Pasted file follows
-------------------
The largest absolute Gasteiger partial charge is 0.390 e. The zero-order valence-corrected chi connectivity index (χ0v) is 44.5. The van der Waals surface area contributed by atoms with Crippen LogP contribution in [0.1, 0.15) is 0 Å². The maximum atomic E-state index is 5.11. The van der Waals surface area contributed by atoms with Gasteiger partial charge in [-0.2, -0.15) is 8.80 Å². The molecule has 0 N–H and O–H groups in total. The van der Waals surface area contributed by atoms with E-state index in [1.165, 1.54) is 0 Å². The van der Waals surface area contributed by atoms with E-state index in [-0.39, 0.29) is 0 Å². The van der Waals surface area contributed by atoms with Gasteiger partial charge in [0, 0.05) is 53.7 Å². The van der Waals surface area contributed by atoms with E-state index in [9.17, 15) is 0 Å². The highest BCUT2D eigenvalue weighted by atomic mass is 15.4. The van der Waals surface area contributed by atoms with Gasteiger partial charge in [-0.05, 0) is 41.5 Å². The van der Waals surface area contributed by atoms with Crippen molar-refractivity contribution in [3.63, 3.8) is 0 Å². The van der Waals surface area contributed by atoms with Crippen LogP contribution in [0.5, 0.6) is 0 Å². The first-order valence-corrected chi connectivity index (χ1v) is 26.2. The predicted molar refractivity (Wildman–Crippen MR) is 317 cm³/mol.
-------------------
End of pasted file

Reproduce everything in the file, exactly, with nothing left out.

The largest absolute Gasteiger partial charge is 0.390 e. The zero-order valence-corrected chi connectivity index (χ0v) is 44.5. The van der Waals surface area contributed by atoms with Crippen LogP contribution in [0.1, 0.15) is 0 Å². The maximum atomic E-state index is 5.11. The van der Waals surface area contributed by atoms with Gasteiger partial charge in [-0.2, -0.15) is 8.80 Å². The molecule has 0 N–H and O–H groups in total. The van der Waals surface area contributed by atoms with E-state index in [1.165, 1.54) is 0 Å². The van der Waals surface area contributed by atoms with E-state index in [-0.39, 0.29) is 0 Å². The van der Waals surface area contributed by atoms with Gasteiger partial charge in [0, 0.05) is 53.7 Å². The van der Waals surface area contributed by atoms with E-state index in [9.17, 15) is 0 Å². The highest BCUT2D eigenvalue weighted by atomic mass is 15.4. The van der Waals surface area contributed by atoms with Gasteiger partial charge in [-0.05, 0) is 41.5 Å². The van der Waals surface area contributed by atoms with Crippen molar-refractivity contribution in [3.63, 3.8) is 0 Å². The van der Waals surface area contributed by atoms with Crippen LogP contribution in [0.5, 0.6) is 0 Å². The first-order valence-corrected chi connectivity index (χ1v) is 26.2. The predicted molar refractivity (Wildman–Crippen MR) is 317 cm³/mol.